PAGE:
Is breast-feeding in infancy associated with adult longevity?
OBJECTIVES: The purpose of the study was to determine whether breast-feeding is associated with increased longevity or cause-specific survival. METHODS: Teachers throughout California identified intellectually gifted children as part of a prospective study begun in the 1920s by Lewis Terman. Information on breast-feeding was available on 1170 subjects, who have been followed for more than 65 years. RESULTS: Survival analysis (Cox proportional hazards model) indicated that breast-feeding was associated with increased longevity, even after adjustment for age at baseline, birthweight, infant health, and childhood socioeconomic status, but only among men, and the association was not significant (P = .15). Neither cardiovascular disease nor cancer survival was significantly associated with duration of breast-feeding for either sex. Survival from deaths due to injuries was positively associated with breast-feeding after adjustment (P = .03) and demonstrated a clear gradient with duration, but only among men. CONCLUSIONS: Overall, the present study does not provide strong evidence that breast-feeding is associated with adult longevity. The reduced risk of death from injury may reflect chance, in that the association was significant only for men, or it may reflect psychosocial correlates of breast-feeding practices.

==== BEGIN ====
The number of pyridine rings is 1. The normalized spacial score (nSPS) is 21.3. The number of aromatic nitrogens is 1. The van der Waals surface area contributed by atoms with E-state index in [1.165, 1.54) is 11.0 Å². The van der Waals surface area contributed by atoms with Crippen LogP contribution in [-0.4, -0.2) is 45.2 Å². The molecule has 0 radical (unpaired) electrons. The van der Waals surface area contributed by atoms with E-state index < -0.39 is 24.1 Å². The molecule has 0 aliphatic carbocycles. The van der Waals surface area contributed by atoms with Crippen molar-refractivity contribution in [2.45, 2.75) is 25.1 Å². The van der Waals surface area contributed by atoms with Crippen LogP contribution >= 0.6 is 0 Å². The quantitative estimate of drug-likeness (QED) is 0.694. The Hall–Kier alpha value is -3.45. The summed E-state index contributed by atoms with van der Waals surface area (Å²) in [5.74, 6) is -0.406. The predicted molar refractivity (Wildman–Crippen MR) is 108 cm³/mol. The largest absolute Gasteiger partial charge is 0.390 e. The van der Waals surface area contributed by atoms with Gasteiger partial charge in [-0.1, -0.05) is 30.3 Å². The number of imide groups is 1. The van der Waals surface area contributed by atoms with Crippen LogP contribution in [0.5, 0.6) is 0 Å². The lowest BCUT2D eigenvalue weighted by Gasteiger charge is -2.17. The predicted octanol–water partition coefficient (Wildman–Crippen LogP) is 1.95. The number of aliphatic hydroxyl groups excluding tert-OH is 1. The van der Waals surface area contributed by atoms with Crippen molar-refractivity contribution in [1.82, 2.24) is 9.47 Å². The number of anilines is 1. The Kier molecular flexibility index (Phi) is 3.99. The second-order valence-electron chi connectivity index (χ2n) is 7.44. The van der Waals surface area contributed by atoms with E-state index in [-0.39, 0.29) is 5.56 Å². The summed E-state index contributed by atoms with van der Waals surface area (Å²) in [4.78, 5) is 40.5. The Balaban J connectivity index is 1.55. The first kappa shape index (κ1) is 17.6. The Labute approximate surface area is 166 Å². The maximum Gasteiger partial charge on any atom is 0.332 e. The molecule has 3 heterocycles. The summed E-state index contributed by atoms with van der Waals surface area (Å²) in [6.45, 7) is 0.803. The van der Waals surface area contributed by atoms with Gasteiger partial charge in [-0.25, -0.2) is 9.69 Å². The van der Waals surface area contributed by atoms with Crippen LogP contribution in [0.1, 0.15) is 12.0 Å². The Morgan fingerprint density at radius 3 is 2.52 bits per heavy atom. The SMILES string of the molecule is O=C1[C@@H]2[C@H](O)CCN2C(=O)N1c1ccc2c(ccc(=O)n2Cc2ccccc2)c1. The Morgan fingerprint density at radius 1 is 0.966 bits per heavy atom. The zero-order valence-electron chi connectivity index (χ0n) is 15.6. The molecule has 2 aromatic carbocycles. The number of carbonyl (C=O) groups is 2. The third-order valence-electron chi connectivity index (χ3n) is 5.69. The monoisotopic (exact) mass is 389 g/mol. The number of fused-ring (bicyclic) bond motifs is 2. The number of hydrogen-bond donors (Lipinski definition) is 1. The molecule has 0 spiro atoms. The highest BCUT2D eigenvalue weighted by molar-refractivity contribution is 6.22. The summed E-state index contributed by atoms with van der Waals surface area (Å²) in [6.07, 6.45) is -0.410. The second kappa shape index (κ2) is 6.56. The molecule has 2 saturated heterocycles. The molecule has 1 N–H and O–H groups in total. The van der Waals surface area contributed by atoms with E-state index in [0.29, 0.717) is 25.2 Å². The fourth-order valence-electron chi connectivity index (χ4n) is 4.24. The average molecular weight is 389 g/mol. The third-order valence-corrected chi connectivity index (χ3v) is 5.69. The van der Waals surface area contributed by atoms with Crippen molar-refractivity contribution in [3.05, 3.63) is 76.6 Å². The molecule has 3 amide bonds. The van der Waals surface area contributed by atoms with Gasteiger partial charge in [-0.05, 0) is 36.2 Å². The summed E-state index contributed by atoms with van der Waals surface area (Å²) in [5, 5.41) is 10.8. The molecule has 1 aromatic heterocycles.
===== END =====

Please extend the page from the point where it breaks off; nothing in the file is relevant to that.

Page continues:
Wingard, DL; Criqui, MH; Edelstein, SL; Tucker, J; Tomlinson-Keasey, C; Schwartz, JE; Friedman, HS
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